The AWEX EMI continued to break into new price territory, closing the week on 2027c – a weekly increase of 44c in AUD and 32c in USD terms (now on 1533c).
A combination of the underlying forecast of low production, matched with the seasonal low point for available offerings and high demand, had buyers once again scrambling to achieve their purchasing schedules for the week.
From the 30,439 bales offered at auction this week, 97.7% cleared to the trade with record prices achieved in all of the merino MPG’s.
Merino Fleece attracted incredible buyer support adding between 40-80c across the range. Buyers seemingly ignoring low style, high VM and cotted/coloured discounts.
Merino Skirtings mirrored the fleece with rises measuring 40-80c, with keen attention on the <18 micron with low VM.
Crossbreds posted a mixed result with the sub 28 MPG posting 25-55c rises whilst the 30-32 MPG’s struggling to maintain last week’s levels.
Cardings also had a mixed week across the selling centres with Sydney and Fremantle posting 21-25c rises respectively, conversely Melbourne lost 12c.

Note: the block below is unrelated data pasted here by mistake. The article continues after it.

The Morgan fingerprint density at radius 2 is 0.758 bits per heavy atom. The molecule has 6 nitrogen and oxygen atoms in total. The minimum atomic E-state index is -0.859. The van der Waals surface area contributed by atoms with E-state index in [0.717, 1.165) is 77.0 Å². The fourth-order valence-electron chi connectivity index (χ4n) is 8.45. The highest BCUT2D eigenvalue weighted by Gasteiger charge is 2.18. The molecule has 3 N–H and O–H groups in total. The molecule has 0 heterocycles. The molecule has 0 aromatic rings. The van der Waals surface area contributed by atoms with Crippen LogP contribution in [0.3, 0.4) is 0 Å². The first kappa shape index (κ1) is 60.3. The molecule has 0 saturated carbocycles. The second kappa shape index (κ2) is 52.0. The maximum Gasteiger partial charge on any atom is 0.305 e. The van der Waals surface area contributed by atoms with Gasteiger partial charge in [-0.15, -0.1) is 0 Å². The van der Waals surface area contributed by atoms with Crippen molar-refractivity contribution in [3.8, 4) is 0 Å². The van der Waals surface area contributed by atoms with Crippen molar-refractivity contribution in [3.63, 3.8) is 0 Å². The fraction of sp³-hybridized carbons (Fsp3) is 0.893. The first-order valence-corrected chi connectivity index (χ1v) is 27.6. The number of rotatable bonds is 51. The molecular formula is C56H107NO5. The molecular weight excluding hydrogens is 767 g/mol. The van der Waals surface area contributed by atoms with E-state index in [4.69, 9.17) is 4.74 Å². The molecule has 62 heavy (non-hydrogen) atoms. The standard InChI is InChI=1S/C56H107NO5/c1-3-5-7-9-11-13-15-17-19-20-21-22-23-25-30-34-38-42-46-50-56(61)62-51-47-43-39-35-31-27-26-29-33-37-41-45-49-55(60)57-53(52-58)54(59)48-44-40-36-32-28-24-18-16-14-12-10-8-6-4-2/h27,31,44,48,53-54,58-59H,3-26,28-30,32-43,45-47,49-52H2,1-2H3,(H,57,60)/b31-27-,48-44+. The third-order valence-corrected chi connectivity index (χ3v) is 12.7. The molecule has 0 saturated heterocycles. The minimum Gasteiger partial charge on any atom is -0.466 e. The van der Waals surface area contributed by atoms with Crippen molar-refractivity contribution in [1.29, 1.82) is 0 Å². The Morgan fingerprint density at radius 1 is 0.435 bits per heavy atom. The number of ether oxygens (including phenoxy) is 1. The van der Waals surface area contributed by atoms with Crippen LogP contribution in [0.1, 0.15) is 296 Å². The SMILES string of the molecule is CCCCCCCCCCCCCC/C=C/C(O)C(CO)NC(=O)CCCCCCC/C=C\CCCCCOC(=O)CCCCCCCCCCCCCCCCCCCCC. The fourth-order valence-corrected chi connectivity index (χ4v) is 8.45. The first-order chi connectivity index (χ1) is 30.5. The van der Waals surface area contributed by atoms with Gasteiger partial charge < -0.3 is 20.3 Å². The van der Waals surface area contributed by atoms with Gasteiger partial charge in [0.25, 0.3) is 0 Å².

After four consecutive large weekly rises, the EMI has now added 190c over the previous month – an increase of over 10%.
This is the largest monthly percentage rise in the EMI in over five and half years and highlights the fundamentals reported over the past 18 months.
The combination of low quantity in the pipeline (further reducing quickly), low production forecast and demand from the Top-maker through to retail and the consumer pose the question of what will be the circuit breaker for this amazing market phenomenon.
This week 27,270 bales go to market in Australia and it also signals the last sale in South Africa for 8 weeks. It is hard to see the market doing anything negative given the market fundamentals we currently have in front of us.
The catch phrase “It is a great time to be in sheep and wool” seems to be grossly understating the situation at the moment. This wool market surpasses any comparable experience I have witnessed in my 38 years in the trade.
~ Marty Moses, Moses and Son, Temora